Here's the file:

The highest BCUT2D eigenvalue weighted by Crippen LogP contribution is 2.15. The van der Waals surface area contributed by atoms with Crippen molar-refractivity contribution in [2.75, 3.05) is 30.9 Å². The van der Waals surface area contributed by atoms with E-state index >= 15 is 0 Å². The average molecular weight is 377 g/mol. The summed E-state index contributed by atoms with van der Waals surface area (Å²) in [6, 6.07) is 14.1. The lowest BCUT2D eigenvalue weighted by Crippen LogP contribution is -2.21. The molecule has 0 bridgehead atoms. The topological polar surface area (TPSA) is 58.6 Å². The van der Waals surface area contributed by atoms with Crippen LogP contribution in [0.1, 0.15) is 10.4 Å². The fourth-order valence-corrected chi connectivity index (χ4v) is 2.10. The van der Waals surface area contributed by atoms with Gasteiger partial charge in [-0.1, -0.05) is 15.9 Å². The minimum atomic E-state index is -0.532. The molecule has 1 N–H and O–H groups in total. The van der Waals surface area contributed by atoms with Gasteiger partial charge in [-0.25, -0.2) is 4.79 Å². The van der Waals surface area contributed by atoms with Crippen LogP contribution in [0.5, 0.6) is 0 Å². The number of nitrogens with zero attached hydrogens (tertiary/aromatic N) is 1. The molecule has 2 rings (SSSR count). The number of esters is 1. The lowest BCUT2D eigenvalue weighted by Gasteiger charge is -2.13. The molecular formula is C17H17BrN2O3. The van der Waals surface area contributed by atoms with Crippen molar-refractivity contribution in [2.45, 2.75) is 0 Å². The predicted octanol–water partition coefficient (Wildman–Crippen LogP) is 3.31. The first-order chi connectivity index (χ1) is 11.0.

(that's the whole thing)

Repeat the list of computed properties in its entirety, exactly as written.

The highest BCUT2D eigenvalue weighted by Crippen LogP contribution is 2.15. The van der Waals surface area contributed by atoms with Crippen molar-refractivity contribution in [2.75, 3.05) is 30.9 Å². The van der Waals surface area contributed by atoms with E-state index >= 15 is 0 Å². The average molecular weight is 377 g/mol. The summed E-state index contributed by atoms with van der Waals surface area (Å²) in [6, 6.07) is 14.1. The lowest BCUT2D eigenvalue weighted by Crippen LogP contribution is -2.21. The molecule has 0 bridgehead atoms. The topological polar surface area (TPSA) is 58.6 Å². The van der Waals surface area contributed by atoms with Crippen LogP contribution in [0.1, 0.15) is 10.4 Å². The fourth-order valence-corrected chi connectivity index (χ4v) is 2.10. The van der Waals surface area contributed by atoms with Gasteiger partial charge in [-0.1, -0.05) is 15.9 Å². The minimum atomic E-state index is -0.532. The molecule has 1 N–H and O–H groups in total. The van der Waals surface area contributed by atoms with Gasteiger partial charge in [-0.25, -0.2) is 4.79 Å². The van der Waals surface area contributed by atoms with Crippen LogP contribution in [0.5, 0.6) is 0 Å². The number of nitrogens with zero attached hydrogens (tertiary/aromatic N) is 1. The molecule has 2 rings (SSSR count). The number of esters is 1. The lowest BCUT2D eigenvalue weighted by Gasteiger charge is -2.13. The molecular formula is C17H17BrN2O3. The van der Waals surface area contributed by atoms with Crippen molar-refractivity contribution in [2.45, 2.75) is 0 Å². The predicted octanol–water partition coefficient (Wildman–Crippen LogP) is 3.31. The first-order chi connectivity index (χ1) is 11.0.